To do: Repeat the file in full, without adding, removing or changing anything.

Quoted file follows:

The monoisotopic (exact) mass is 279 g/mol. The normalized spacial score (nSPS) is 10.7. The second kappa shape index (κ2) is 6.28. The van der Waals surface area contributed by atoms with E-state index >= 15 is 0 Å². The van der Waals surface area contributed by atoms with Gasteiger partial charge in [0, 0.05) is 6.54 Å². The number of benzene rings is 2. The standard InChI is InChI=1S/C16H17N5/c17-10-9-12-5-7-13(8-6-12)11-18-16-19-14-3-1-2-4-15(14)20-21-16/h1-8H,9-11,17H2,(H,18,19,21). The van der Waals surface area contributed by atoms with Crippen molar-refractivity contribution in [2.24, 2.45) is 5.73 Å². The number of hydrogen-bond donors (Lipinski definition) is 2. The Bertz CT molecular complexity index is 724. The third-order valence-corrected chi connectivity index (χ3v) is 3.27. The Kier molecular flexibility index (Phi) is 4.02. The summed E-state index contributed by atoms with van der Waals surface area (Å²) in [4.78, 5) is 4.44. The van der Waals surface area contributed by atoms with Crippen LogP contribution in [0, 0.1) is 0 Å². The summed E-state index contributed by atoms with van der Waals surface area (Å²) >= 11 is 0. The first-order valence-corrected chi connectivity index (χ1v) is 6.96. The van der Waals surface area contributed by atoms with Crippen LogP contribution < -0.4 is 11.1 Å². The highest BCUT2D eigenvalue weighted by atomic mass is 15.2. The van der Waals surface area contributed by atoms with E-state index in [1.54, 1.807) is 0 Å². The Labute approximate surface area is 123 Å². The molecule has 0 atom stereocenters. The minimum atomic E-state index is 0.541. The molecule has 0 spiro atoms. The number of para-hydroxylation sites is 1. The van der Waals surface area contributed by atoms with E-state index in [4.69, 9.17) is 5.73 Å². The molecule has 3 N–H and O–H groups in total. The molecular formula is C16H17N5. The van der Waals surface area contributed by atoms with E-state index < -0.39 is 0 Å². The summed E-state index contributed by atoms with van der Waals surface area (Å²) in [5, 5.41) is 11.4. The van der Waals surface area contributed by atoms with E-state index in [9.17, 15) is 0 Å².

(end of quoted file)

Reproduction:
The monoisotopic (exact) mass is 279 g/mol. The normalized spacial score (nSPS) is 10.7. The second kappa shape index (κ2) is 6.28. The van der Waals surface area contributed by atoms with E-state index >= 15 is 0 Å². The van der Waals surface area contributed by atoms with Gasteiger partial charge in [0, 0.05) is 6.54 Å². The number of benzene rings is 2. The standard InChI is InChI=1S/C16H17N5/c17-10-9-12-5-7-13(8-6-12)11-18-16-19-14-3-1-2-4-15(14)20-21-16/h1-8H,9-11,17H2,(H,18,19,21). The van der Waals surface area contributed by atoms with Crippen molar-refractivity contribution in [2.24, 2.45) is 5.73 Å². The number of hydrogen-bond donors (Lipinski definition) is 2. The Bertz CT molecular complexity index is 724. The third-order valence-corrected chi connectivity index (χ3v) is 3.27. The Kier molecular flexibility index (Phi) is 4.02. The summed E-state index contributed by atoms with van der Waals surface area (Å²) in [4.78, 5) is 4.44. The van der Waals surface area contributed by atoms with Crippen LogP contribution in [0, 0.1) is 0 Å². The summed E-state index contributed by atoms with van der Waals surface area (Å²) >= 11 is 0. The first-order valence-corrected chi connectivity index (χ1v) is 6.96. The van der Waals surface area contributed by atoms with Crippen LogP contribution < -0.4 is 11.1 Å². The highest BCUT2D eigenvalue weighted by atomic mass is 15.2. The van der Waals surface area contributed by atoms with E-state index in [1.54, 1.807) is 0 Å². The Labute approximate surface area is 123 Å². The molecule has 0 atom stereocenters. The minimum atomic E-state index is 0.541. The molecule has 0 spiro atoms. The number of para-hydroxylation sites is 1. The van der Waals surface area contributed by atoms with E-state index in [4.69, 9.17) is 5.73 Å². The molecule has 3 N–H and O–H groups in total. The molecular formula is C16H17N5. The van der Waals surface area contributed by atoms with E-state index < -0.39 is 0 Å². The summed E-state index contributed by atoms with van der Waals surface area (Å²) in [5, 5.41) is 11.4. The van der Waals surface area contributed by atoms with E-state index in [9.17, 15) is 0 Å².